Authors: McDavid A, Finak G, Chattopadyay PK, Dominguez M, Lamoreaux L, Ma SS, Roederer M, Gottardo R
MOTIVATION: Cell populations are never truly homogeneous; individual cells exist in biochemical states that define functional differences between them. New technology based on microfluidic arrays combined with multiplexed quantitative polymerase chain reactions (qPCR) now enables high-throughput single-cell gene expression measurement, allowing assessment of cellular heterogeneity. However very little analytic tools have been developed specifically for the statistical and analytical challenges of single-cell qPCR data. RESULTS: We present a statistical framework for the exploration, quality control, and analysis of single-cell gene expression data from microfluidic arrays. We assess accuracy and within-sample heterogeneity of single-cell expression and develop quality control criteria to filter unreliable cell measurements. We propose a statistical model accounting for the fact that genes at the single-cell level can be on (and a continuous expression measure is recorded) or dichotomously off (and the recorded expression is zero). Based on this model, we derive a combined likelihood-ratio test for differential expression that incorporates both the discrete and continuous components. Using an experiment that examines treatment-specific changes in expression, we show that this combined test is more powerful than either the continuous or dichotomous component in isolation, or a t-test on the zero-inflated data. While developed for measurements from a specific platform (Fluidigm), these tools are generalizable to other multi-parametric measures over large numbers of events. AVAILABILITY: All results presented here were obtained using the SingleCellAssay R package available on GitHub (http://github.com/RGLab/SingleCellAssay). CONTACT: firstname.lastname@example.orgSupplementary Material: Supplementary data are available.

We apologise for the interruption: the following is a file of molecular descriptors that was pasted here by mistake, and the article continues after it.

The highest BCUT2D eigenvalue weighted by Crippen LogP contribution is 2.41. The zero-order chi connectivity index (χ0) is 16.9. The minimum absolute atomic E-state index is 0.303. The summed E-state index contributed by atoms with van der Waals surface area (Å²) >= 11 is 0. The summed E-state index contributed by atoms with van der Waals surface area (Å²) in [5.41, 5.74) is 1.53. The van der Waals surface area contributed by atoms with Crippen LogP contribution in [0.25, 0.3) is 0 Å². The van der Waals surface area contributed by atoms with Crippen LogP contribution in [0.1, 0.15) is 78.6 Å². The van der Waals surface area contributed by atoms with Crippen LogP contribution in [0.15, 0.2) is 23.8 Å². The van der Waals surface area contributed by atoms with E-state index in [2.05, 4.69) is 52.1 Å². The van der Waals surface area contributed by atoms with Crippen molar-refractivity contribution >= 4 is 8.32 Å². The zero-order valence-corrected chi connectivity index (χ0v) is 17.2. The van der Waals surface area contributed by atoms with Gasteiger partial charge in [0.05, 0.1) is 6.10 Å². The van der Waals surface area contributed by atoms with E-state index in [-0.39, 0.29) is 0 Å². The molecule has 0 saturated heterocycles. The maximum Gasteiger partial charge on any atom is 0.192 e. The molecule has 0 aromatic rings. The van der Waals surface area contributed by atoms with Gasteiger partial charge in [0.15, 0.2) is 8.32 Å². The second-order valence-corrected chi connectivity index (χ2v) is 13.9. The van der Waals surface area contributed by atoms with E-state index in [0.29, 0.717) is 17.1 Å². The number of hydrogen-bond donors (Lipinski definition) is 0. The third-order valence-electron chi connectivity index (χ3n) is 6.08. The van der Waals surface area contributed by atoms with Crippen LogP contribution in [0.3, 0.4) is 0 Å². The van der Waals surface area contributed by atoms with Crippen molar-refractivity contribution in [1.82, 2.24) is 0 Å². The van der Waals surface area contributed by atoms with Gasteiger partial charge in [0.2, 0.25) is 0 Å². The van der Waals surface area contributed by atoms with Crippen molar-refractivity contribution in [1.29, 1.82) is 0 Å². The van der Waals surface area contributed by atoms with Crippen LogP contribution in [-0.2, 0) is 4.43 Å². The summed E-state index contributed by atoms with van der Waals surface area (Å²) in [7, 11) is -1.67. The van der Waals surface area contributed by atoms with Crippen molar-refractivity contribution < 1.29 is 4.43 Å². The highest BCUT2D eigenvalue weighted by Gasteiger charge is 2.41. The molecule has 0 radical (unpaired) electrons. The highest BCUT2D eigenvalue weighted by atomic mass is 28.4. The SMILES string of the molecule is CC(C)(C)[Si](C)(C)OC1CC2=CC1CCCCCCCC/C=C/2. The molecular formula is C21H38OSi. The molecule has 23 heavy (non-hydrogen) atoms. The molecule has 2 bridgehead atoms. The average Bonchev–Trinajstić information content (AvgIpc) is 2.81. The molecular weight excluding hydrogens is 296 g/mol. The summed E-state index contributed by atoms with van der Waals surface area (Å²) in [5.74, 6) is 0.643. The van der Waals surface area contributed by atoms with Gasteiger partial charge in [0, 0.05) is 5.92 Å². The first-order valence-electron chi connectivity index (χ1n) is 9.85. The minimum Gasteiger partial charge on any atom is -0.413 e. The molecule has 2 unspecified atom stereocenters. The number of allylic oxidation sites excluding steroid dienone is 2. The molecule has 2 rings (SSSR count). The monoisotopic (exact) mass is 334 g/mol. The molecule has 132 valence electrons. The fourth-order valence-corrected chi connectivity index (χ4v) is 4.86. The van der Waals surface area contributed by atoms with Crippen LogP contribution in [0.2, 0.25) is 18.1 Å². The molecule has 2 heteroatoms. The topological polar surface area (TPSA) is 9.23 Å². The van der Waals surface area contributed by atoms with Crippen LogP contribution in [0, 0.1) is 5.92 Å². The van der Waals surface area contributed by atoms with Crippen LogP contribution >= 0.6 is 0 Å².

PMID: 23267174 [PubMed - as supplied by publisher]
PAIR: Paired Allelic log-Intensity-Ratio based normalization method for SNP-CGH arrays.
Bioinformatics. 2012 Nov 29;
Authors: Yang S, Pounds S, Zhang K, Fang Z
MOTIVATION: Normalization is critical in DNA copy number analysis. We propose a new method to correctly identify two-copy probes from the genome in order to obtain representative references for normalization in SNP arrays. The method is based on a two-state Hidden Markov Model. Unlike most currently available methods in the literature, the proposed method does not need to assume that the percentage of two-copy state probes is dominant in the genome, as long as there do exist two-copy probes. RESULTS: The real data analysis and simulation study show that the proposed algorithm is successful in that 1) it performs as well as the current methods (for example, CGHnormaliter and popLowess) for samples with dominant two-copy states and outperforms these methods for samples with less dominant two-copy states; 2) it can identify the Copy-neutral Loss of Heterozygosity; and 3) it is efficient in terms of the computational time used. AVAILABILITY: R scripts are available at http://publichealth.lsuhsc.edu/PAIR.html. CONTACT: email@example.com SUPPLEMENTARY INFORMATION: Supplementary data are available at Bioinformatics online.
PMID: 23196989 [PubMed - as supplied by publisher]